• If the player asked has any sevens, they must give them all to the requester and the requester asks the same player for cards of another value.
  • If the player asked does not have any sevens, then the requester is told to “Go Fish” (or draw a card from “the pond”). The requester’s turn is then over.

Tip: It can be fun to allow the requester’s turn to continue if he or she draws a matching card from “the fish pond” — in this case, a seven.

When any player collects all 4 cards of a particular value, they place those cards face-down on the table.

How do you win and keep score?

Play continues until any single player has no cards left.

The winner is the player with the most sets of 4 on the table.

Go Fish variations (from Pagat Card Game Rules)

  • Instead of asking for just a number, you must ask for a specific card (number and suit). You must already hold at least one card of that number in your hand. For example, the requester asks: ‘Do you have the 7♦?’. If the player has it, they give it to the requester and the requester gets another turn. If they don’t have it. they say ‘Go Fish!’ and the requester draws a card from the pond. In the unlikely event that the requester draws the 7♦, they get another turn. If they draw anything else, it is the next player’s turn.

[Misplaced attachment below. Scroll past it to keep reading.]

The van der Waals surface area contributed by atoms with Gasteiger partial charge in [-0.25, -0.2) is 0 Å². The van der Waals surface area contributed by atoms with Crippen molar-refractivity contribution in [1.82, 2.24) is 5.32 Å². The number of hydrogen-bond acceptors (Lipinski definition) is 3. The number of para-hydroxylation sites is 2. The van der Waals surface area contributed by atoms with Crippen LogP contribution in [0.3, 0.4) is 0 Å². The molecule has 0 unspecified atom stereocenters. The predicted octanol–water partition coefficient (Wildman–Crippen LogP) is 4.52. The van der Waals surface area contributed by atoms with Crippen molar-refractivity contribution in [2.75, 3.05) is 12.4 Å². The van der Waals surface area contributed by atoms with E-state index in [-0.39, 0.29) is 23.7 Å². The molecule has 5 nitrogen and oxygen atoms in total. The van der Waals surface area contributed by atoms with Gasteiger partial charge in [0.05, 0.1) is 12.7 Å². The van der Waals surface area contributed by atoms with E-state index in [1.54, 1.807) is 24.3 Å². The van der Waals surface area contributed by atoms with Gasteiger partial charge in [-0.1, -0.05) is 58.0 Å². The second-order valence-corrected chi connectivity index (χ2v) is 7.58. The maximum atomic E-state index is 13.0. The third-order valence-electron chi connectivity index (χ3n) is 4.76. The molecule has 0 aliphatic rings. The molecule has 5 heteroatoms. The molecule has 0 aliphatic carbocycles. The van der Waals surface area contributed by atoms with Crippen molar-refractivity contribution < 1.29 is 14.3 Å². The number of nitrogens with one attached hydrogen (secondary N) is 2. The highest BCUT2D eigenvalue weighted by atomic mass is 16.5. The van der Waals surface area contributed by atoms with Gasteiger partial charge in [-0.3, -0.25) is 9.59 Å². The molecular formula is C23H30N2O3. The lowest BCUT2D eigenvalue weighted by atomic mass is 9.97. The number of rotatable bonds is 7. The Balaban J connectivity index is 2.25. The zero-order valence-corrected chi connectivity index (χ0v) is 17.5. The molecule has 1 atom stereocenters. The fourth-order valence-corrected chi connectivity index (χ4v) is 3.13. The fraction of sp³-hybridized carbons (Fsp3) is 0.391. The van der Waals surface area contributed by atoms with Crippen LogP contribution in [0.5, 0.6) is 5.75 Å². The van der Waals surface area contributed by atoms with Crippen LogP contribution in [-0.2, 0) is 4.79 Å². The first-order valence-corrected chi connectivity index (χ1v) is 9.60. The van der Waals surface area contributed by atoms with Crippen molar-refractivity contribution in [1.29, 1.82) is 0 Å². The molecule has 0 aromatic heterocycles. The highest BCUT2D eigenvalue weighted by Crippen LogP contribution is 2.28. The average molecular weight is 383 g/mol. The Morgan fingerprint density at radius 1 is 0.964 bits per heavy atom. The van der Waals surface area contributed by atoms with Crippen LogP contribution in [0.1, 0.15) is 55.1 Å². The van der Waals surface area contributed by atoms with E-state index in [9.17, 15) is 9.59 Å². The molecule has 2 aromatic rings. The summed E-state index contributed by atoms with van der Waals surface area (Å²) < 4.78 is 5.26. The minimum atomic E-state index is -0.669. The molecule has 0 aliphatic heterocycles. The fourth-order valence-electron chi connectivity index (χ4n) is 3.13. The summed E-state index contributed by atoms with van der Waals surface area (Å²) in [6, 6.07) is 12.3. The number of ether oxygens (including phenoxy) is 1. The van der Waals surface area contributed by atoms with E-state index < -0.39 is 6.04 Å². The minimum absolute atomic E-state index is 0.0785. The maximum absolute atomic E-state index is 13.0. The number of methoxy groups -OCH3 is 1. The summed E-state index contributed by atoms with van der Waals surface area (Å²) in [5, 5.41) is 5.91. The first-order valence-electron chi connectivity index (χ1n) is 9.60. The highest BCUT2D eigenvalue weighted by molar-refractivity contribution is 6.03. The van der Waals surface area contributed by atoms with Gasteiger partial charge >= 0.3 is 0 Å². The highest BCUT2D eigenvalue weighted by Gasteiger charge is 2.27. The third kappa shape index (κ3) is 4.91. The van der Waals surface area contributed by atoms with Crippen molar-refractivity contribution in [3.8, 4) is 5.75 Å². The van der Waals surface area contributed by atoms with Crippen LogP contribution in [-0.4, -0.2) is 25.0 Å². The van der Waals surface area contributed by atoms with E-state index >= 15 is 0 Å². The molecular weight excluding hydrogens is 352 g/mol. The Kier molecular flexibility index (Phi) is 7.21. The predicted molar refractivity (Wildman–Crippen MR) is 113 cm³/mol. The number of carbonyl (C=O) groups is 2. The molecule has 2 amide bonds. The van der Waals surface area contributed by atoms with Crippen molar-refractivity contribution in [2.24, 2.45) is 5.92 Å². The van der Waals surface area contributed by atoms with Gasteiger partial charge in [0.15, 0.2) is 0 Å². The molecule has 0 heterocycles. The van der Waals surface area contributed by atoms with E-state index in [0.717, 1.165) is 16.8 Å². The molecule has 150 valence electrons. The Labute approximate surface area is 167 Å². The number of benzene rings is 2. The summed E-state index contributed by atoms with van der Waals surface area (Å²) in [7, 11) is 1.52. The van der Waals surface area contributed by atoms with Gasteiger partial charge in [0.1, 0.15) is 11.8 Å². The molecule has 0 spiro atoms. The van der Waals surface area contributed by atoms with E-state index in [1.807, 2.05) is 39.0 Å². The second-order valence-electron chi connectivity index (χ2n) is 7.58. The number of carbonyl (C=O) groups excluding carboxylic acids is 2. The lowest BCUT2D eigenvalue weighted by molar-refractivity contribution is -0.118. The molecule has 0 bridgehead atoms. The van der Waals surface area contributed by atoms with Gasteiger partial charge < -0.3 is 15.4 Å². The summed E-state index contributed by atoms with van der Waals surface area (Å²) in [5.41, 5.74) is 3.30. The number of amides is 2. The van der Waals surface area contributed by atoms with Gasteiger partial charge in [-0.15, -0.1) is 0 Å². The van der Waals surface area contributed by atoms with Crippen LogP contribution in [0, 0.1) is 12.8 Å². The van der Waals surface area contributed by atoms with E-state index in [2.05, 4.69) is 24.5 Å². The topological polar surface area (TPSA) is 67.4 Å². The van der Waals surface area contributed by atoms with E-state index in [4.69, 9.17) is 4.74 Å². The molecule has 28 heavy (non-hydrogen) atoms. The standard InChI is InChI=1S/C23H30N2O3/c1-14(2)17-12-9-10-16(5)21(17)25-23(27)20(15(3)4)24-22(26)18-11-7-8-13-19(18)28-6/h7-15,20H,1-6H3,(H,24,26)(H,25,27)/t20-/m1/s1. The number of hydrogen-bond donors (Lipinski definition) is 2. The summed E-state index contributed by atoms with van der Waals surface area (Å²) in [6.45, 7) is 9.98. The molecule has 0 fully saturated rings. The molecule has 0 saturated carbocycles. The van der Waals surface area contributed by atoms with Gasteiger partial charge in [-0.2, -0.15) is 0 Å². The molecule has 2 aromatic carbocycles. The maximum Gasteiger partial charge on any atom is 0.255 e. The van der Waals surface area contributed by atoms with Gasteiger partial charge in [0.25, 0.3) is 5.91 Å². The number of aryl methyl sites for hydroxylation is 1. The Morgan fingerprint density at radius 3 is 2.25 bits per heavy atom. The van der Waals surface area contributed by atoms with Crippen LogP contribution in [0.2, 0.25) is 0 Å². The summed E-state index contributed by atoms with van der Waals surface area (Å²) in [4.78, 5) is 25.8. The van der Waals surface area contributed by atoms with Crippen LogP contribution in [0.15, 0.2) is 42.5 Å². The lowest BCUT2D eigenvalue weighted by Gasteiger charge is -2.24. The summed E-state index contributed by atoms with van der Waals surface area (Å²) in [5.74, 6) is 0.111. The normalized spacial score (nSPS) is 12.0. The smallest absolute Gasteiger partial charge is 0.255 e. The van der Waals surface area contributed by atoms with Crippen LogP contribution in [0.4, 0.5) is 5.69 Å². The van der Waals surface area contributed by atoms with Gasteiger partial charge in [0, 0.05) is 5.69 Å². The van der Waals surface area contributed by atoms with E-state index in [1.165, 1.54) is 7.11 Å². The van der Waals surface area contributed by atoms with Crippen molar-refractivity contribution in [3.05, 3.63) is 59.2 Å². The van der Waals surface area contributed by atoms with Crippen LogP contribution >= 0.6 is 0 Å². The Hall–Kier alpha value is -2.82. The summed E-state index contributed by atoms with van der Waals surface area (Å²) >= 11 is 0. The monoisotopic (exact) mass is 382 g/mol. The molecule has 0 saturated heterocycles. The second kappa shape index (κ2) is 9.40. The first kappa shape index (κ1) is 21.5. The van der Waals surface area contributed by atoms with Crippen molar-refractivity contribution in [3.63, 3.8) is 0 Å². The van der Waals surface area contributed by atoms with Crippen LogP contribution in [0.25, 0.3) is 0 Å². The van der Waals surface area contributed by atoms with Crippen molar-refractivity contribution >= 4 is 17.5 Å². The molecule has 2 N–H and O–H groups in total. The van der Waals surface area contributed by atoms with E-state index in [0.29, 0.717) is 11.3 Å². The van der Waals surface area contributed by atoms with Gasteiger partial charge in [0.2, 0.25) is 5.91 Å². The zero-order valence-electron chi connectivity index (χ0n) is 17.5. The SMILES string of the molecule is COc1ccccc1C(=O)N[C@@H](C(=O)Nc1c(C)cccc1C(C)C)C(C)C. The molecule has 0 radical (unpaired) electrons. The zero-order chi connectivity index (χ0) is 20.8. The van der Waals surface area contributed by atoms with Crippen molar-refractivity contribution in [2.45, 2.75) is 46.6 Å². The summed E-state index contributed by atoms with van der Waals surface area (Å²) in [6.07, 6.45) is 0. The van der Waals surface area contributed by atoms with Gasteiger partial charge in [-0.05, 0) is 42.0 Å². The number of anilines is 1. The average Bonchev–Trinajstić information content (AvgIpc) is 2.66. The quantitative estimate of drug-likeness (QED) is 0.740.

• When the pond runs out of fish (cards), you carry on playing until all the cards have been made into sets of 4. If the person who is asked for a card doesn’t have it, then the turn just passes to the next player (instead of “going fishing”).
  • When a player runs out of cards, the play does not end — they draw a new hand of 5 cards from the pond (or the whole pond, if fewer than 5 cards remain there).
  • There are various ways of scoring: (1) You may play a series of hands, scoring 1 point for each set of 4 you make. The game continues until someone wins by reaching an agreed target score — for example, 10 points. (2) You may score according to the cards in the sets of 4. For example 2-10 face value, 11 for jacks, 12 for queens, 13 for kings, 15 for aces.